Small Business Administration
The SBA provides the most regular updates to their policies, and just updated their “Lender and Development Company Loan Programs” (SOP 50 10 5(I)) on January 1, 2017. As noted above, this is an SOP, not a policy document. However, some of the same themes as above can be seen in this document.
Level of Effort – This document goes beyond suggesting the need for varying level of effort for varying property types. It specifically outlines what that level of effort should be [in their opinion for SBA-backed deals] based on the North American Industry Classification System (NAICS) code of the property. [While I find their process a bit short sighted, it’s a good start and most lenders’ programs start the same way.]
Consultants – The document discusses further choosing consultants and the need for professional liability insurance.
Dealing with Contamination – Methods of how you can close on an environmentally impacted property are detailed. While the SBA does not have a reputation for allowing such closings on a regular basis, their discussion can provide a bank direction and suggestions for their own policies.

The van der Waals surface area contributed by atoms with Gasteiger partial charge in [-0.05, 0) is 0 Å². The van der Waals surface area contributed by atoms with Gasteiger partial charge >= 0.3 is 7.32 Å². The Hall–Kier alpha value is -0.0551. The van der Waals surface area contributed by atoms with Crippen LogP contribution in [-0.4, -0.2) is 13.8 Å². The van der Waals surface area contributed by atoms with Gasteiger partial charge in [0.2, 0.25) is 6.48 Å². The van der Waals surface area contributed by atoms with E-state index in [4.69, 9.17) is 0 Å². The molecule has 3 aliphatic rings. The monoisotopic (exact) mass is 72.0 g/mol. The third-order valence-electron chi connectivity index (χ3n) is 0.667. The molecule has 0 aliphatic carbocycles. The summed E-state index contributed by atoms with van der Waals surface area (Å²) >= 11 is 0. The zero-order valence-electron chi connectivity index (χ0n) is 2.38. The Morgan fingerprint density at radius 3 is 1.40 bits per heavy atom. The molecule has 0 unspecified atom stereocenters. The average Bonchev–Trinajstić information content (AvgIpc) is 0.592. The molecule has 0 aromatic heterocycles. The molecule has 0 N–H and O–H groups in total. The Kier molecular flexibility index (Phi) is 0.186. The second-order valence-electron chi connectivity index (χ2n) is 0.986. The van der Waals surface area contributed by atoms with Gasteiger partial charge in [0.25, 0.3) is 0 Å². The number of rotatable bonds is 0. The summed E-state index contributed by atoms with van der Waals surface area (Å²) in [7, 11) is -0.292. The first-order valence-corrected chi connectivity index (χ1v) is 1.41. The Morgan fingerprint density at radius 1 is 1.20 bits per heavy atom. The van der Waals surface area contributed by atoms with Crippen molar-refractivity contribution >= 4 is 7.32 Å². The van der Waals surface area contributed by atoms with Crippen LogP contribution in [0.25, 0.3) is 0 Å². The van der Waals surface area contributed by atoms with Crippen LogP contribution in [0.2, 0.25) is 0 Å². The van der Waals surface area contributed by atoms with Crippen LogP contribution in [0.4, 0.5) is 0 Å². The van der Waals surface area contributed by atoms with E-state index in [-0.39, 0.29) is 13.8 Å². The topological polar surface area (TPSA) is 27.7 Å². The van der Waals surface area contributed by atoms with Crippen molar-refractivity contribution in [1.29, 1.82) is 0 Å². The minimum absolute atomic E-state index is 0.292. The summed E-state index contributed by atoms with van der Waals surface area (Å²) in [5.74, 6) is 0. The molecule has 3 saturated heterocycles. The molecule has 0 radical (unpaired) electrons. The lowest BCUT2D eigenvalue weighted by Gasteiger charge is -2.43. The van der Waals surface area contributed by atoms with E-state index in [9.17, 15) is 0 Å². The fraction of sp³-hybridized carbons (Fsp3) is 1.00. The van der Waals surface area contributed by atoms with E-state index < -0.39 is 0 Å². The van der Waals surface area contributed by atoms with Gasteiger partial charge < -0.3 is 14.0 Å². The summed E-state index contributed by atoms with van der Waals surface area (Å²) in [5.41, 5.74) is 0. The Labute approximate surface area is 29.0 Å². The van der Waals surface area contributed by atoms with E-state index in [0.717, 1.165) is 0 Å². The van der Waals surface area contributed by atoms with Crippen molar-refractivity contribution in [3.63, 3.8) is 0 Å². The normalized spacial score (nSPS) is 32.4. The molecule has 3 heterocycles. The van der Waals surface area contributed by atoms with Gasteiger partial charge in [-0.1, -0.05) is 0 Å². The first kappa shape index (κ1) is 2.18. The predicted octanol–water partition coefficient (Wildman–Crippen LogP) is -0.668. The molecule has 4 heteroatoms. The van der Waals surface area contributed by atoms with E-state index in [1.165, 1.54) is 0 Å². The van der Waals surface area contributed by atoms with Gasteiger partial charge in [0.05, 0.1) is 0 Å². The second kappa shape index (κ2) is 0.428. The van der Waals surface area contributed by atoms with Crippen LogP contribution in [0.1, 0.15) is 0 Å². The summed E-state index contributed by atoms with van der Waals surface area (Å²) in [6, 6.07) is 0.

All summed up, from the lenders’ perspective, here are likely the most significant points to consider for your environmental process.
Policy – You must have a written policy specific to your organization’s lending practices, it must be approved and annually reviewed by the board of directors, and there must be a knowledgeable “senior officer” responsible for its implementation. You must be able to document that you followed your policy, whatever it says, during an examination.
Level of Effort – You should vary your level of effort for environmental due diligence based on the specifics of the transaction. You can use both in-house staff and third parties to complete the due diligence but the third parties must be monitored and their products evaluated by a knowledgeable person before making a lending decision based upon them.
Beyond the Standard – Beyond ASTM and AAI, you should consider other liabilities associated with real estate not included in the standards. Further, you should look at potential environmental issues unrelated to real estate when devising your environmental policy.
Pre-Foreclosure – Don’t participate in management or foreclose without appropriate environmental due diligence.
Monitoring – You must monitor your portfolio, especially those environmentally risky properties.
About the Author
Bob Szustakowski has been completed environmental due diligence for lenders, as a consultant and an in-house environmental risk manager, for 30 years. He has devised and implemented environmental programs for various lenders, including one of the largest banks in the world.